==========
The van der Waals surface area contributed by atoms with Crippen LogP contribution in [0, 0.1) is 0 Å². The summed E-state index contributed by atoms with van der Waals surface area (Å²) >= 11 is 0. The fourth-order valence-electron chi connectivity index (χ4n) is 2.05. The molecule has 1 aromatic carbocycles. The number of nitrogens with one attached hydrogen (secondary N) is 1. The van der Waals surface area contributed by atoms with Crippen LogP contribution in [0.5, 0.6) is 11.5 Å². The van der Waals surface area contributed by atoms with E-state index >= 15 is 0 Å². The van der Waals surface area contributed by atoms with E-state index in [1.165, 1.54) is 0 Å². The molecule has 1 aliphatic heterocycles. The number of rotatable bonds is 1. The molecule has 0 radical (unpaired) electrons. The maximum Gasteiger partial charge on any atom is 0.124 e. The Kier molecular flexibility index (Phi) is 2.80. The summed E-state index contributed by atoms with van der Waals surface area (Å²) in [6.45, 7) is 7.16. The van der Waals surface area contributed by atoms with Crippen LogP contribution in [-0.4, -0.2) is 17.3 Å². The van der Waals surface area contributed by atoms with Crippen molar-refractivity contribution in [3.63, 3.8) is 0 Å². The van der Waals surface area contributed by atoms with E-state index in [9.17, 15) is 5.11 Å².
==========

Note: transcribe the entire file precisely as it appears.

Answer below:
The van der Waals surface area contributed by atoms with Crippen LogP contribution in [0, 0.1) is 0 Å². The summed E-state index contributed by atoms with van der Waals surface area (Å²) >= 11 is 0. The fourth-order valence-electron chi connectivity index (χ4n) is 2.05. The molecule has 1 aromatic carbocycles. The number of nitrogens with one attached hydrogen (secondary N) is 1. The van der Waals surface area contributed by atoms with Crippen LogP contribution in [0.5, 0.6) is 11.5 Å². The van der Waals surface area contributed by atoms with E-state index >= 15 is 0 Å². The van der Waals surface area contributed by atoms with E-state index in [1.165, 1.54) is 0 Å². The molecule has 1 aliphatic heterocycles. The number of rotatable bonds is 1. The molecule has 0 radical (unpaired) electrons. The maximum Gasteiger partial charge on any atom is 0.124 e. The Kier molecular flexibility index (Phi) is 2.80. The summed E-state index contributed by atoms with van der Waals surface area (Å²) in [6.45, 7) is 7.16. The van der Waals surface area contributed by atoms with Crippen LogP contribution in [-0.4, -0.2) is 17.3 Å². The van der Waals surface area contributed by atoms with Crippen molar-refractivity contribution in [3.63, 3.8) is 0 Å². The van der Waals surface area contributed by atoms with E-state index in [9.17, 15) is 5.11 Å².